by WorldTribune Staff, January 2, 2023
Arizona Republican governor candidate Kari Lake has filed a petition to transfer the appeal of her election dispute case to the state Supreme Court.
Lake’s investigative team “discovered that over 298,942 ballots delivered to third-party signature verification service Runbeck Election Services on Election Day had no chain of custody, and provided this evidence” to Maricopa County Judge Peter Thompson, who dismissed the case, former Maricopa County official Rachel Alexander noted in a Jan. 2 Townhall.com op-ed.
“A Runbeck employee stated there were at least 9,530 duplicate ballots printed and issued with no chain of custody. And two days after the election, 25,000 more ballots were found which lacked a chain of custody, totaling over 333,472 ballots. Under Arizona law, every one of those constitutes a class 2 misdemeanor,” added Alexander, who previously served as an Assistant Attorney General for the State of Arizona, and Special Assistant/Deputy County Attorney for the Maricopa County Attorney’s Office.
Democrat Katie Hobbs was declared the winner over Lake by about 17,000 votes.
But Alexander contends that, outside of the leftist bubble attempting to control the narrative, nobody in Arizona actually believes Hobbs won.
“The Law of Large Numbers contradicts the odds of so many ‘coincidences’ happening in the election to favor Hobbs and the other Democrats who strangely swept Arizona’s top races,” Alexander wrote. “The coincidences should reasonably balance out to half favor Hobbs, half favor Lake, but they don’t, they are all in favor of Hobbs.”
The Republican Party has a 4% voter registration advantage over Democrats in both Maricopa County and statewide.
“Despite this, 14% of voters supposedly flipped to oppose Arizona’s top Trump candidates,” Alexander noted. “Just like how no one believed Donald Trump lost the state in 2020 when he led Joe Biden three or four points going into the election, no one believes Hobbs won. This is why instead of being happy and gloating at their win, the Left is reacting with a bizarre level of intense anger towards the right.”
In his opinion, judge Thompson said it was unprecedented to set aside an election like the Lake-Hobbs contest.
But, as Alexander previously pointed out, it has “happened many times.”
• In 2013, in Pembroke, North Carolina, a new election was ordered for town council after it came out that at least two candidates helped bring people to the town’s early voting location who were ineligible to vote.
• In 2018, in Sharpsburg, North Carolina, a judge merely cited “an irregularity” as enough to order a new election. There, only 20 to 25 voters were alleged to have been disenfranchised.
• In 2019, a judge ordered a new election for a Georgia House seat based on merely finding that four voters were ineligible.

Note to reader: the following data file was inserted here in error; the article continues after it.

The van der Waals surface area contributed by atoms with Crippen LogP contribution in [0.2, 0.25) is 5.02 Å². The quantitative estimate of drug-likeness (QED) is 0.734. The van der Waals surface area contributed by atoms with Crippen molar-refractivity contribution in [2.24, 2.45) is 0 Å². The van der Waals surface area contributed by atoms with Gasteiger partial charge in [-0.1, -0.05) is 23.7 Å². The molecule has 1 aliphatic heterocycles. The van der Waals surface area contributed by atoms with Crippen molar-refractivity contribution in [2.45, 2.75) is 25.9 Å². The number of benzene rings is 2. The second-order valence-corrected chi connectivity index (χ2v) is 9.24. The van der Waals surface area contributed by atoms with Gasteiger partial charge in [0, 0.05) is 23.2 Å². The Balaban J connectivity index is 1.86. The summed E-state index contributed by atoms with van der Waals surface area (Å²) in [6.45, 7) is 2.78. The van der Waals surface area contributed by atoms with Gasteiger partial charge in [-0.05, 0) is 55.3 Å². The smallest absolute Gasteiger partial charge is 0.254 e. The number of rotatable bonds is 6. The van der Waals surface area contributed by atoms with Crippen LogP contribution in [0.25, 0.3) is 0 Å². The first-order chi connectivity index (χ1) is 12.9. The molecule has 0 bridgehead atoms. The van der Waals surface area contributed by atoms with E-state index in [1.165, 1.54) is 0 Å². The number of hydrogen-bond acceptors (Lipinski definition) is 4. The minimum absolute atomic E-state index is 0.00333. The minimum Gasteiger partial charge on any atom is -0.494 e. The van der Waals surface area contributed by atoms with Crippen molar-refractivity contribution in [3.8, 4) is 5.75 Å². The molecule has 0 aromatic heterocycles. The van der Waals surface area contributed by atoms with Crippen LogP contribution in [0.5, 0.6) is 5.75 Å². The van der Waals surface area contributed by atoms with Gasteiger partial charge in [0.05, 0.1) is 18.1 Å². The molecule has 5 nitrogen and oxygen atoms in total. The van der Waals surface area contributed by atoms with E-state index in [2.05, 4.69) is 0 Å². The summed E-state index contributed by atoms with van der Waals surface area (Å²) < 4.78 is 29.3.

• Also in 2019, in North Carolina, Democrats were all too happy to praise a judge ordering a new election where a contractor was accused of illegally collecting hundreds of ballots for the winning Republican candidate. He wasn’t even convicted yet, merely accused.
• In 2020, after hundreds of mail-in ballots were discovered in a mailbox in Paterson, New Jersey, a judge ordered a new election in the city council race that was affected.
• In 2022, in Surry County, North Carolina, a judge ordered a new election in the commissioners’ race over the mere action of a poll worker informing voters that one of the candidates was deceased.
“The courts in these cases did not set high bars for proof unlike Thompson,” Alexander noted.
Legal expert Robert Barnes pointed out that Thompson required a standard of “intentionality” that wasn’t even required. “Arizona law is clear: even inadvertent errors in election require setting aside result if it casts outcome in doubt,” he tweeted. “Intentionality is NOT required when the error casts actual winner ‘in doubt.’ ”
Another legal expert, Robert Bowes, observed that Thompson relied upon an old case to require a high bar of clear and convincing evidence. The 1959 case, Buzard v. Griffin, that Thompson cited is no longer the standard; Miller v. Pacacho overruled it in 1994. There, the court stated, “We, therefore, hold that a showing of fraud is not a necessary condition to invalidate absentee balloting. It is sufficient that an express non-technical statute was violated, and ballots cast in violation of the statute affected the election.”
Instead, Alexander noted, “Thompson just blew off all the violations, including the more serious class 2 misdemeanor crimes.”
“All eyes are now on the Arizona Supreme Court and then SCOTUS to see if they go along with the trial court judge and cover for the wrongdoing using a bogus technical excuse,” Alexander added.
— Tracy Beanz (@tracybeanz) January 1, 2023